SHOULD ‘impartial observers’ be appointed at shows to intervene if a judge’s performance is not up to scratch?

Could they be given the power to ‘have a quiet word’ with the judge, hold them to account and if necessary report them to the Kennel Club?

This suggestion comes from Board member Jeff Horswell who tackles the hot topic of how to increase entries and the popularity of shows in the pages of the Kennel Gazette this month.

All is not perfect in the show world, he writes, and judges are the biggest cause of dissatisfaction.

“Not every show, championship, open or breed club is well run; not every breeder or judge is a paragon of virtue,” he said. “All surveys taken suggest that the choice of judge is a major factor in whether people enter a show and that judging is what can cause the most dissatisfaction.

“All too often, of course, a bad judge is someone who didn’t put your dog first and a good one is the one who gave you BOB. Have you noticed how for some people the judging is honest when they win or judge but crooked or incompetent at every other show?”

There are judges who are not as impartial as they should be – and there always have been, Mr Horswell believes.

“Some have a better knowledge than others; some give good value to their exhibitors and are polite and professional, others can be downright rude and dismissive. Some might actually be human and just have the odd bad day.”

How can the KC monitor this and more importantly take action against those who do not behave in an acceptable way? There are various complaint avenues but they are rarely properly used and often the outcome may seem unsatisfactory.

“All too often a complaint is made, no real evidence is available to support it and of course the judge denies any wrongdoing,” Mr Horswell said. “I believe there is a strong case for having impartial observers who report directly to the KC but who also would have the power to intervene on the day if necessary.”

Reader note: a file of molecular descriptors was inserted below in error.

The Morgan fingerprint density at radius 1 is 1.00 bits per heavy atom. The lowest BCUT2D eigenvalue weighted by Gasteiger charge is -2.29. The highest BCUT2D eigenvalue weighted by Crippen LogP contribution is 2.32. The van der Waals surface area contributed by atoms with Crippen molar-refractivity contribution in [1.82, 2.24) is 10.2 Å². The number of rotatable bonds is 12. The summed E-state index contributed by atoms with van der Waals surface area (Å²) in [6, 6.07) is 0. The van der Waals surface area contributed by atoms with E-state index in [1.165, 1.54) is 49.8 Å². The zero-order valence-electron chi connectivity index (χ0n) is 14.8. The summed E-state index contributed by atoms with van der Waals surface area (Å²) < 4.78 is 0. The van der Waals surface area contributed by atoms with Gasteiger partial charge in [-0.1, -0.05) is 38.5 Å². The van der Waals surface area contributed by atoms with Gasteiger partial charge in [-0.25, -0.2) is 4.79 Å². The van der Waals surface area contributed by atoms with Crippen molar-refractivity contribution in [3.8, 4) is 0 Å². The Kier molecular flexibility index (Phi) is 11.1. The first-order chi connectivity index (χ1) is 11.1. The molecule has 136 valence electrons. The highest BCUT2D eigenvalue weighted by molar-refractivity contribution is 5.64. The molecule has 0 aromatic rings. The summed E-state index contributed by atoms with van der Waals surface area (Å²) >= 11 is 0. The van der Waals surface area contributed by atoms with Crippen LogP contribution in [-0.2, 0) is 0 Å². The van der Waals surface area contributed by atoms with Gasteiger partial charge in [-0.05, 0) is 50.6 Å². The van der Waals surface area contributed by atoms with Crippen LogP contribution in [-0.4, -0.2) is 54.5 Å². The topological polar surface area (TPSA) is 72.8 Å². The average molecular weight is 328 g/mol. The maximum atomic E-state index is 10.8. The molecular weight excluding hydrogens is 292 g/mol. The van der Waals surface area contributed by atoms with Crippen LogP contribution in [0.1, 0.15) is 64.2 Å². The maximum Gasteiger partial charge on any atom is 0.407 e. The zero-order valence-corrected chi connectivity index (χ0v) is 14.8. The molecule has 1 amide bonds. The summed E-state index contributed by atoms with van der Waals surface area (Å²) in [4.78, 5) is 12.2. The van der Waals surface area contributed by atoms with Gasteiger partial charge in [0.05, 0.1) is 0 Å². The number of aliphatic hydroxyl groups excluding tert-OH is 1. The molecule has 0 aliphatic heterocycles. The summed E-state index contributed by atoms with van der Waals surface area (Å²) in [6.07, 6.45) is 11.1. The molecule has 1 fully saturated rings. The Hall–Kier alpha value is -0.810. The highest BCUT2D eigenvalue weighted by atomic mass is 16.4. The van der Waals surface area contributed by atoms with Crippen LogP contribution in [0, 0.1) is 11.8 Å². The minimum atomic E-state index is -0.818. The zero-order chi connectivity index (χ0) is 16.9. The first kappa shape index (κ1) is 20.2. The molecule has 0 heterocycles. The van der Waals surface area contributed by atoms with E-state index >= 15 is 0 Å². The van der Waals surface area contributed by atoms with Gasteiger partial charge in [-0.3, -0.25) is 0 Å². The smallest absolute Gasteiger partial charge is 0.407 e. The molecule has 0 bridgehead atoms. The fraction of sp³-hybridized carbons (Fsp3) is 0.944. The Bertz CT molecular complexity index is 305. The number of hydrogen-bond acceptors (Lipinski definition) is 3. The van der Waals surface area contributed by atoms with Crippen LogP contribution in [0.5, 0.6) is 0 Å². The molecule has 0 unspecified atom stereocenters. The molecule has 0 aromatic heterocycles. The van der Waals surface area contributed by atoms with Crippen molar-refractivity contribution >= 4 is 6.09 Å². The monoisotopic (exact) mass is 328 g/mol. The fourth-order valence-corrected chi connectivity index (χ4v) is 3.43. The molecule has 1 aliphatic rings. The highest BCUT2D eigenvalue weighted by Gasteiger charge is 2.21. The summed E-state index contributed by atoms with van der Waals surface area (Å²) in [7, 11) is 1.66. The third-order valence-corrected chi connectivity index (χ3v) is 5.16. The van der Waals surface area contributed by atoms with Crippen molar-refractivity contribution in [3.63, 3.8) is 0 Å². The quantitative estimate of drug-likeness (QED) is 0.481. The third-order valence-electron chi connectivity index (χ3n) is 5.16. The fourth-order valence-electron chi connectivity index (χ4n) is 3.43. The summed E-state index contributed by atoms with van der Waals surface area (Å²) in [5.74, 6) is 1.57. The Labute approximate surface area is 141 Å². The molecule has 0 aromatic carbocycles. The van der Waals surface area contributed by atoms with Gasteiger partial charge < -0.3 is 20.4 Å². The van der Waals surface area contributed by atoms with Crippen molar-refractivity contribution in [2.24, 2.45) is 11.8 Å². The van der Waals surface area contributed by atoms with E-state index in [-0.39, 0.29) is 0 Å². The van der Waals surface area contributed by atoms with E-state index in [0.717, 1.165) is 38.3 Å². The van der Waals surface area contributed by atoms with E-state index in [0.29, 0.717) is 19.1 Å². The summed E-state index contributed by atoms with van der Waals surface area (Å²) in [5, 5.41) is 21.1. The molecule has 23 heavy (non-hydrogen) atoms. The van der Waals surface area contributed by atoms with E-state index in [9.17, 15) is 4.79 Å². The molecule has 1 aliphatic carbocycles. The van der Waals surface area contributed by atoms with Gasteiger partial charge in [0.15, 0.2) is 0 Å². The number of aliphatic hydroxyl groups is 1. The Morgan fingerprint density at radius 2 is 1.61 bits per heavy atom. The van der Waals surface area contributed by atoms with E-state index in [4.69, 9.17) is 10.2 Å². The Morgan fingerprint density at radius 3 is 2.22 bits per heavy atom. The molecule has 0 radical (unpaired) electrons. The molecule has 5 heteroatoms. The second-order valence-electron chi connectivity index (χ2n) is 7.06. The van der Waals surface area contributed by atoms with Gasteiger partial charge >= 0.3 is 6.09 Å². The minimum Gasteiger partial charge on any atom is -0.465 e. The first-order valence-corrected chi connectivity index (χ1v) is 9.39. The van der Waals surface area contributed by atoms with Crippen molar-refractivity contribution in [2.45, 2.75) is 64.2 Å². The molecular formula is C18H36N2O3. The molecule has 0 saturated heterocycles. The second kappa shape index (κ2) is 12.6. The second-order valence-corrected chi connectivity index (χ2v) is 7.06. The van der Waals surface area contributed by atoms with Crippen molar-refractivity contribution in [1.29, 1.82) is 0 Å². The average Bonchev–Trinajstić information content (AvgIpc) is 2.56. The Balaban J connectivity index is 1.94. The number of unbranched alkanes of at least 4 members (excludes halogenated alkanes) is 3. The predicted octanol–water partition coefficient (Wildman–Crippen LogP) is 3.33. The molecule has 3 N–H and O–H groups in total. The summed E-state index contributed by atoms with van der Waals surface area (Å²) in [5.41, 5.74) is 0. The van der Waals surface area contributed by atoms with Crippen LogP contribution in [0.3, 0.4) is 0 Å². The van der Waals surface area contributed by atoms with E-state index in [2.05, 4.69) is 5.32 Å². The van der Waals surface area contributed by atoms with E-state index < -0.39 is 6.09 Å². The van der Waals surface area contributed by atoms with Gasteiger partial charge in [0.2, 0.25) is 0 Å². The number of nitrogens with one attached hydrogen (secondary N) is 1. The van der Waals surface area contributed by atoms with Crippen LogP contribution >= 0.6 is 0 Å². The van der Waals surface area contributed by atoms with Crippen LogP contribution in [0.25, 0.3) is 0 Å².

Quiet word

He was not suggesting results could or should be changed, he stressed.

“But a short, ‘quiet’ word with a judge about their procedure might be helpful and the heat taken out of a situation. Performance can be randomly observed and judges held to account for their behaviour and decision.

“A degree of independence would I’m sure, help the KC committees and the KC will then need to deal firmly with serial offenders.”

No judge is ever likely to please all exhibitors, he said, but professionalism and competence in the way they undertake their task were expected.

“Genuine concerns can and should be addressed. I’m sure improved judging would add to the ‘great day out’ that a dog show should be.

“But every one of us who goes to a show can help make it a pleasurable experience for all. Engaging of brains before speaking or typing on that keyboard would be a welcome improvement to the dog show scene. It is our hobby and it is what we all make it.”

Mr Horswell, who has been going to shows for more than 40 years, said: “If you were to believe some of what you read on social media you would wonder why anyone still bothers.

“Or importantly you would wonder why any new owner would want to come to shows let alone show their dog.”

But thankfully they do still come, he continued.

“If our hobby is to survive, let alone thrive, we all need to be a little more positive and welcoming and what’s more we need to tackle the negativity, both symptoms and where possible causes.

“Entries are currently below the very high levels we enjoyed in the ‘90s in many breeds but we are now seeing a small but steady upward trend, a fact that seems to have passed the moaners by.”

Attracting new people to the hobby has never been the biggest problem, he said; the key issue was how to keep them.

“Do all of us who have been around for a while do enough to encourage new people? Do we congratulate them when they’ve won? Do we even say hello to them? Imagine coming to a show knowing no one, nobody speaking to you and your pride and joy doesn’t get a place. Would you come back?

“Even worse is when a ‘helpful’ stranger tells you that your pride and joy is no good and not worth showing. We all started somewhere – plenty of us started with a much-loved poor example of our chosen breed – I did, but it got us into showing.”

Mr Horswell said he had heard of a case of someone telling a newcomer at their first show, an open show, that their dog was not good enough to show.

“Luckily that person entered another open show shortly afterwards and won BOB. He qualified for Crufts at the first attempt and has a Stud Book number.

“Thank goodness he ignored that first ‘well meaning’ person.”